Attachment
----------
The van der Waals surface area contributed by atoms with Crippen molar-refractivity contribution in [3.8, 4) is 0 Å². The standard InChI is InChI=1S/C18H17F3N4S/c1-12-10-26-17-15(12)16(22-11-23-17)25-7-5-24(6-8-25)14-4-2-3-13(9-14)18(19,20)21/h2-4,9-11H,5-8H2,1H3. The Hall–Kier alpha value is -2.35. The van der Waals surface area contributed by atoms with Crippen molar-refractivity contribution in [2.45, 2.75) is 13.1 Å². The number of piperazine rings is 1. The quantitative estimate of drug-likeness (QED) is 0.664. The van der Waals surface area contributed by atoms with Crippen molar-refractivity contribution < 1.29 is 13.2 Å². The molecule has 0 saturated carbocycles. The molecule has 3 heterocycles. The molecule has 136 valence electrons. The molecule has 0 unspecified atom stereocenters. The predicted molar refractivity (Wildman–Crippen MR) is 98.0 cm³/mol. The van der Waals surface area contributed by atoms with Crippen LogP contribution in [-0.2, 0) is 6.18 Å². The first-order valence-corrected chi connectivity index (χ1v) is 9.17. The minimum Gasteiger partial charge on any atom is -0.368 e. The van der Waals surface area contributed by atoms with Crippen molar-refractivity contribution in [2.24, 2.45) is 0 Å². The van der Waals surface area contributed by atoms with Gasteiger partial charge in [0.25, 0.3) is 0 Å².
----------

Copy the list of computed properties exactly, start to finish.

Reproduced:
The van der Waals surface area contributed by atoms with Crippen molar-refractivity contribution in [3.8, 4) is 0 Å². The standard InChI is InChI=1S/C18H17F3N4S/c1-12-10-26-17-15(12)16(22-11-23-17)25-7-5-24(6-8-25)14-4-2-3-13(9-14)18(19,20)21/h2-4,9-11H,5-8H2,1H3. The Hall–Kier alpha value is -2.35. The van der Waals surface area contributed by atoms with Crippen molar-refractivity contribution in [2.45, 2.75) is 13.1 Å². The number of piperazine rings is 1. The quantitative estimate of drug-likeness (QED) is 0.664. The van der Waals surface area contributed by atoms with Crippen molar-refractivity contribution < 1.29 is 13.2 Å². The molecule has 0 saturated carbocycles. The molecule has 3 heterocycles. The molecule has 136 valence electrons. The molecule has 0 unspecified atom stereocenters. The predicted molar refractivity (Wildman–Crippen MR) is 98.0 cm³/mol. The van der Waals surface area contributed by atoms with Crippen LogP contribution in [-0.2, 0) is 6.18 Å². The first-order valence-corrected chi connectivity index (χ1v) is 9.17. The minimum Gasteiger partial charge on any atom is -0.368 e. The van der Waals surface area contributed by atoms with Crippen molar-refractivity contribution in [2.24, 2.45) is 0 Å². The van der Waals surface area contributed by atoms with Gasteiger partial charge in [0.25, 0.3) is 0 Å².